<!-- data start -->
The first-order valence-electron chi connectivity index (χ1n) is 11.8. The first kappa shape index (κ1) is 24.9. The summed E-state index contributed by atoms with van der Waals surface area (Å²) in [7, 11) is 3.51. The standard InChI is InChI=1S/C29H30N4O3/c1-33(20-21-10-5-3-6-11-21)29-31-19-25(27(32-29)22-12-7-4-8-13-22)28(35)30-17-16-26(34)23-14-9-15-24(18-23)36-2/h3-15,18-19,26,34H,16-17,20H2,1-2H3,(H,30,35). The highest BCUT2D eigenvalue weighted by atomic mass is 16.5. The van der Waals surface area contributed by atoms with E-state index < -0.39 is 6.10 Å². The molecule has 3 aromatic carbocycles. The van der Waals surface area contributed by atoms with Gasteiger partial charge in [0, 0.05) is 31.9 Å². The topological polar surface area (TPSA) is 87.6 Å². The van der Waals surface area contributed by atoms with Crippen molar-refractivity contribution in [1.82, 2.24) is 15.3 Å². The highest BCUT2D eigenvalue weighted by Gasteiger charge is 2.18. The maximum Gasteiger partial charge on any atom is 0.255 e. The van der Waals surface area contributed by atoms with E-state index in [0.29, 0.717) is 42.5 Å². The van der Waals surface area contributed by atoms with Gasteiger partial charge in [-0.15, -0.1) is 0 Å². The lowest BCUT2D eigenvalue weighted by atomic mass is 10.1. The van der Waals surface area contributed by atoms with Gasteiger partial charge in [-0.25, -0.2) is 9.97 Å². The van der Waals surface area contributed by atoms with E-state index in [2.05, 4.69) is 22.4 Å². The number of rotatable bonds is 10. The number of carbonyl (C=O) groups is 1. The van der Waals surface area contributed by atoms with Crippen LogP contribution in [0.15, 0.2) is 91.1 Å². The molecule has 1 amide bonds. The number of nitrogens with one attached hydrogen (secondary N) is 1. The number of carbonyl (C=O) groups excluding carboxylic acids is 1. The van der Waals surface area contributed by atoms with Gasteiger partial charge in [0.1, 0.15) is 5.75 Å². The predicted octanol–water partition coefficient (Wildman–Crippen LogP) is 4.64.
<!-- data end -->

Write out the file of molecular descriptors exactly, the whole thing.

The first-order valence-electron chi connectivity index (χ1n) is 11.8. The first kappa shape index (κ1) is 24.9. The summed E-state index contributed by atoms with van der Waals surface area (Å²) in [7, 11) is 3.51. The standard InChI is InChI=1S/C29H30N4O3/c1-33(20-21-10-5-3-6-11-21)29-31-19-25(27(32-29)22-12-7-4-8-13-22)28(35)30-17-16-26(34)23-14-9-15-24(18-23)36-2/h3-15,18-19,26,34H,16-17,20H2,1-2H3,(H,30,35). The highest BCUT2D eigenvalue weighted by atomic mass is 16.5. The van der Waals surface area contributed by atoms with E-state index < -0.39 is 6.10 Å². The molecule has 3 aromatic carbocycles. The van der Waals surface area contributed by atoms with Gasteiger partial charge in [0, 0.05) is 31.9 Å². The topological polar surface area (TPSA) is 87.6 Å². The van der Waals surface area contributed by atoms with Crippen molar-refractivity contribution in [1.82, 2.24) is 15.3 Å². The highest BCUT2D eigenvalue weighted by Gasteiger charge is 2.18. The maximum Gasteiger partial charge on any atom is 0.255 e. The van der Waals surface area contributed by atoms with E-state index in [0.29, 0.717) is 42.5 Å². The van der Waals surface area contributed by atoms with Gasteiger partial charge in [-0.15, -0.1) is 0 Å². The lowest BCUT2D eigenvalue weighted by atomic mass is 10.1. The van der Waals surface area contributed by atoms with Gasteiger partial charge in [-0.25, -0.2) is 9.97 Å². The van der Waals surface area contributed by atoms with E-state index in [2.05, 4.69) is 22.4 Å². The number of rotatable bonds is 10. The number of carbonyl (C=O) groups is 1. The van der Waals surface area contributed by atoms with Crippen LogP contribution in [0.15, 0.2) is 91.1 Å². The molecule has 1 amide bonds. The number of nitrogens with one attached hydrogen (secondary N) is 1. The number of carbonyl (C=O) groups excluding carboxylic acids is 1. The van der Waals surface area contributed by atoms with Gasteiger partial charge in [0.1, 0.15) is 5.75 Å². The predicted octanol–water partition coefficient (Wildman–Crippen LogP) is 4.64.